"This deplorable incident, which took place in open seas and constitutes a fragrant breach of international law, may lead to irreparable consequences in our bilateral relations."

Tensions Escalate over Israel Raid on Gaza Aid Flotilla


Monday, May. 31, 2010

By MATTHEW KALMAN

Israel faces a wave of international condemnation and growing pressure to end its blockade on Gaza after 15 activists — all of them apparently Turkish — were killed and more than 30 injured after Israeli commandos boarded a ship attempting to carry banned supplies to the Hamas-controlled enclave.

Israel says it cannot allow free access to Gaza that would create a route to smuggle weapons and fighters into the area. Organizers of the flotilla say the list of banned goods includes cement, paper, wheelchairs and some foods.

The passenger ferry Mavi Marmari, carrying an estimated 500 passengers, was the largest of six ships in a flotilla sailing towards Gaza in international waters about 40 miles off the Israeli coast when elite Shayetet-13 naval commandos abseiled from helicopters onto the deck shortly before dawn on May 31.

Greta Berlin, an American founder of the Free Gaza Movement and one of the organizers of the flotilla who was on another ship, said the commandos hit the deck firing indiscriminately at unarmed civilians.

"We never thought Israel would be stupid enough to kill 10 people and wound at least 30," Berlin told Israel Radio.

"We are all civilians. Every one of us is a civilian who is trying to break Israel's blockade of one and a half million Palestinians," she said.

Television images broadcast from the ship showed passengers being treated on bloody stretchers. The dead and wounded were ferried to Israeli hospitals by helicopter. At least five Israeli commandos were hospitalized with gunshot and stab wounds.

Israeli Defense Minister Ehud Barak said the commandos had orders to use minimum force to commandeer the vessels and met only token resistance on the other five ships, which were commandeered without incident. But Barak said protestors on the Mava Marmari used "extreme violence" in their attempt to repel the boarders, attacking them with two pistols, knives, iron bars and other makeshift weapons. He said one of the passengers had seized a commando's gun and opened fire on the Israelis.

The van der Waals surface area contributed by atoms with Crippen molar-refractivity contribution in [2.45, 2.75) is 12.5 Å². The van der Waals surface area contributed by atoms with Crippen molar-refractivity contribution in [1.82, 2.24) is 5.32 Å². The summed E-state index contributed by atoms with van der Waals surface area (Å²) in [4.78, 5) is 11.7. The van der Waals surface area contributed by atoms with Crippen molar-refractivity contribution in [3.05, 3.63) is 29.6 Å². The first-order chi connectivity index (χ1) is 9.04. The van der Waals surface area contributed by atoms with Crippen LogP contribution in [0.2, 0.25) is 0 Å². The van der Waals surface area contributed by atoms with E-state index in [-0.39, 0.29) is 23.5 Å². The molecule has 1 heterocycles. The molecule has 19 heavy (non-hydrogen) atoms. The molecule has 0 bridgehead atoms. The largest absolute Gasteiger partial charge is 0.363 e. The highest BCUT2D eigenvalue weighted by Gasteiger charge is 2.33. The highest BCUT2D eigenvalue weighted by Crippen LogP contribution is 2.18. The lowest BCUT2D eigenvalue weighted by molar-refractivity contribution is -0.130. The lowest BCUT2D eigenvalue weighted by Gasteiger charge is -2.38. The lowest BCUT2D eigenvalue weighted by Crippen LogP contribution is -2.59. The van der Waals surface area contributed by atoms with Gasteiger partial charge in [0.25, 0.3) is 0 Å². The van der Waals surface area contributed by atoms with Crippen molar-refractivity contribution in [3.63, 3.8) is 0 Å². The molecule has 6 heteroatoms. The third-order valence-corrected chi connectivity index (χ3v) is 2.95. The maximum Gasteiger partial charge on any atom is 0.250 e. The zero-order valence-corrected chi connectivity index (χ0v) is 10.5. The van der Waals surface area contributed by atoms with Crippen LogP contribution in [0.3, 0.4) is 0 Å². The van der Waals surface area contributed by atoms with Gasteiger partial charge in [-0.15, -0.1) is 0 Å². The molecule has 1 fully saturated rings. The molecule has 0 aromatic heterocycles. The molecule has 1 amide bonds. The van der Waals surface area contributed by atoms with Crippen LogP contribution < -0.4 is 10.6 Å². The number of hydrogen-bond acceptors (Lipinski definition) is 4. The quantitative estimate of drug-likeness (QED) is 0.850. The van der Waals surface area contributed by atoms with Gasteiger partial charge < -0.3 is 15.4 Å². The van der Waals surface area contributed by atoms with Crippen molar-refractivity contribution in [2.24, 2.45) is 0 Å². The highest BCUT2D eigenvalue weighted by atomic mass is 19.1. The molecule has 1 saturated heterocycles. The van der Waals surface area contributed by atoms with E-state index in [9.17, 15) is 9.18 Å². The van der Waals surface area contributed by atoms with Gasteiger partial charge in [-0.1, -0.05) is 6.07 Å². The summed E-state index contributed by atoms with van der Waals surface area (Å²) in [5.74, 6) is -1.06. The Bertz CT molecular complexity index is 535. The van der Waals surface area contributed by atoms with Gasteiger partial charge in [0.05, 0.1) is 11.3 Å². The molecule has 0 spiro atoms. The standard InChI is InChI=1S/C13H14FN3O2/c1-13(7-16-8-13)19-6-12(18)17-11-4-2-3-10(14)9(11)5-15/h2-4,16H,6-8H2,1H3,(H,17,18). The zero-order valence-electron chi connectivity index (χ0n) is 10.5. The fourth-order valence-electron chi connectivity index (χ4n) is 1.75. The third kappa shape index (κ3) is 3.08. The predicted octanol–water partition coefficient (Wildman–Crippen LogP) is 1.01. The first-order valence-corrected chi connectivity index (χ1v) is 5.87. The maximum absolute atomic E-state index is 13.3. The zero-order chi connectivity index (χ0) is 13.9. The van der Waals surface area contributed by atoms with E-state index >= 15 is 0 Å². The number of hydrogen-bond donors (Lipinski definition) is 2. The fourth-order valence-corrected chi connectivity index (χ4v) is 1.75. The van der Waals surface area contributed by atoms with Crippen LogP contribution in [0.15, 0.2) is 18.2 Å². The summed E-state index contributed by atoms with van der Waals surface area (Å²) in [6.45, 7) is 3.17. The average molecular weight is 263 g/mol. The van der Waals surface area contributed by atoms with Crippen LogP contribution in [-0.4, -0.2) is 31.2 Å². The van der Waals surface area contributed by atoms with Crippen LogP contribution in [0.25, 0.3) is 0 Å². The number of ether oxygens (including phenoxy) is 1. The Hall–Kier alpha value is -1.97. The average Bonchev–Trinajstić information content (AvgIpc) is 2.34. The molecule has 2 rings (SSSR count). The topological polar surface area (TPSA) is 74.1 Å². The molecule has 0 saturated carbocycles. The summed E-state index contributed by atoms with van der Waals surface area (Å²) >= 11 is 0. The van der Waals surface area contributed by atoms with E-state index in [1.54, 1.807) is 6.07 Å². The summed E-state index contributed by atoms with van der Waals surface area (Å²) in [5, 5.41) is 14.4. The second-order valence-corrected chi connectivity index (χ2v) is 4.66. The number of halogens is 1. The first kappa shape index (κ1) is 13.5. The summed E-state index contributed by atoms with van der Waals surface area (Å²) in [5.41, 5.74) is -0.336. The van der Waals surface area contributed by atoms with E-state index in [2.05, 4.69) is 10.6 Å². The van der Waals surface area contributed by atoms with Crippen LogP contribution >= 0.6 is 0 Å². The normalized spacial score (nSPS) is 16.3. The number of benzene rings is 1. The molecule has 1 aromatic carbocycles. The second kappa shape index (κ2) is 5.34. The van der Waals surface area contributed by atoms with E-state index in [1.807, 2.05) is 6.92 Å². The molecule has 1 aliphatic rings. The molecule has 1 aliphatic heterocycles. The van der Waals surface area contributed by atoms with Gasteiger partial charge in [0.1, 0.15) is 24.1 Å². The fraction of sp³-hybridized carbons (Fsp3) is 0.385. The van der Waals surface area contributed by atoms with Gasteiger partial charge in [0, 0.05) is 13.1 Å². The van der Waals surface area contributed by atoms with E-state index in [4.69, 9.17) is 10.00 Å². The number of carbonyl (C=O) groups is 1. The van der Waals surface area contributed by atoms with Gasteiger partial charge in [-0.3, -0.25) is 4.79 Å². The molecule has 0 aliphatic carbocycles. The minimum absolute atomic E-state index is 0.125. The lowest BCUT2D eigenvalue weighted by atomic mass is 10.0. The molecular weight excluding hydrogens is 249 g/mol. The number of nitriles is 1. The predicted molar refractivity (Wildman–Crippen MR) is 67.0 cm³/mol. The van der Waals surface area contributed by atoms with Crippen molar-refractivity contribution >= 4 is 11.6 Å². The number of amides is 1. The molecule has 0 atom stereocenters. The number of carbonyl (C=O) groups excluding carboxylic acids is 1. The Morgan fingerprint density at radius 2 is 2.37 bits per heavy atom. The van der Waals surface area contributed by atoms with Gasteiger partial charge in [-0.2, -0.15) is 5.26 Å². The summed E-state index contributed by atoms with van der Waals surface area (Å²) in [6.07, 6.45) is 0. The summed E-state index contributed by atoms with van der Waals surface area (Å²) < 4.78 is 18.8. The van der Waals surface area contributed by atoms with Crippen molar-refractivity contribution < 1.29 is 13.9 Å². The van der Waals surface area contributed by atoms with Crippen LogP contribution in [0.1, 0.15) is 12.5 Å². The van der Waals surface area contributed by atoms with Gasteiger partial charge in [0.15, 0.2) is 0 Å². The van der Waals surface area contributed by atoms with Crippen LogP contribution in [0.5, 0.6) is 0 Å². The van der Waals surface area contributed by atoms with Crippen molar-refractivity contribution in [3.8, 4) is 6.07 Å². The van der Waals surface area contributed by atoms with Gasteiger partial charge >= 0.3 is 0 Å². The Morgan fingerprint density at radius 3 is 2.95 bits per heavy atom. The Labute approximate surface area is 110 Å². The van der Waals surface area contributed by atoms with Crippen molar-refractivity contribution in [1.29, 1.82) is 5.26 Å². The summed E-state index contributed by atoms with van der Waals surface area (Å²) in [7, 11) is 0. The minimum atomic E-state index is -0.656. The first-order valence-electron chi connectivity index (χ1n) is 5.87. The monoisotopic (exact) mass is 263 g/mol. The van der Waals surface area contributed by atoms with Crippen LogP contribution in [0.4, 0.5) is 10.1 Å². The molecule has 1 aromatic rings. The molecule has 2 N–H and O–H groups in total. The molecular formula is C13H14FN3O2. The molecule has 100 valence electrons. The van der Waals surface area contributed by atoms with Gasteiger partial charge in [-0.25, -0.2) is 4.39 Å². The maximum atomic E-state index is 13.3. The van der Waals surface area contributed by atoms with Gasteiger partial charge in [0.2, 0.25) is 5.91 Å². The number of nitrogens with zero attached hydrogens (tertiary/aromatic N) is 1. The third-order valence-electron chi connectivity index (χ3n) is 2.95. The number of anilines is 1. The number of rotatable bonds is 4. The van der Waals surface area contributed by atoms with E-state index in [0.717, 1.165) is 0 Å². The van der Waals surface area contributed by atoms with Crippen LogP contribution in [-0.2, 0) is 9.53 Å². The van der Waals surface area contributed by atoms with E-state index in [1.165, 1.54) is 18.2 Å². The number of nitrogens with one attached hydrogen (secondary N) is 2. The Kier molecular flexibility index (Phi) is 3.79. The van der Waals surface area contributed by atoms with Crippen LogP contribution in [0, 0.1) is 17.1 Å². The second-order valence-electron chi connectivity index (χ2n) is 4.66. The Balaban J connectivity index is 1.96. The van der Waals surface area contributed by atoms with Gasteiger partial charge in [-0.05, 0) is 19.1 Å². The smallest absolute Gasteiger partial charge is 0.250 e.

"We express our regret over the injuries, but the flotilla's organizers and its participants are fully responsible," Barak told a news conference in Tel Aviv.

A journalist who was accompanying the commandos, Ron Ben-Yishai of the Israeli Ynet news website, listened over radio as the raid unfolded and said the Israelis fell into a "brutal ambush."

"The passengers that awaited them on the deck pulled out bats, clubs, and slingshots with glass marbles, assaulting each soldier as he disembarked. The fighters were nabbed one by one and were beaten up badly, yet they attempted to fight back," Ben-Yishai reported.

"The commandos were equipped with handguns but were told they should only use them in the face of life-threatening situations. When they came down from the chopper, they kept on shouting to each other 'don't shoot, don't shoot,' even though they sustained numerous blows," he wrote.

The commandeered ships were brought into Ashdod port several hours later, where passengers were interrogated by interior ministry officials and police who said most would be deported but they would arrest any terrorist suspects.

Danny Ayalon, Israel's deputy foreign minister, claimed the IHH, the Turkish group operating the Mava Marmari, had "well-documented ties to Al-Qaeda and international jihad."

"We told them they would not be allowed to break the blockade," Ayalon said. "They were trying to create a free corridor of terrorist supplies to Gaza and to Hamas."

Israel's explanations for the pre-dawn assault failed to head off a growing diplomatic incident. Turkey accused Israel of "targeting innocent civilians", quickly withdrew its ambassador to Israel and called for an emergency United Nations security council meeting. Prime Minister Recep Tayyip Erdogan cut short his trip to Latin America to return to Ankara. Israeli Prime Minister Benjamin Netanyahu, meanwhile, cancelled his upcoming White House visit in order to deal with the situation.

The EU and UN both called for an end to Israel's blockade on Gaza.

Baroness Ashton, the EU foreign policy chief, demanded a "full inquiry" into the incident and called for "an immediate, sustained and unconditional opening of the crossing for the flow of humanitarian aid, commercial goods and persons to and from Gaza."

"Israel appears to have lost its mind," says Soli Ozel, professor of international relations at Istanbul's Bilgi University. "This incident happened in international waters, there is nothing that can explain it." Ertugrul Ozkok, chief columnist for the Turkish daily Hurriyet, posted an emotional online editorial, saying he couldn't wait for the paper to come out the next day: "There is no aspect to this action by the Israeli government that is acceptable or excusable," he wrote. "I never expected this lunacy, this cruelty. As someone who lives in this region, it makes me afraid."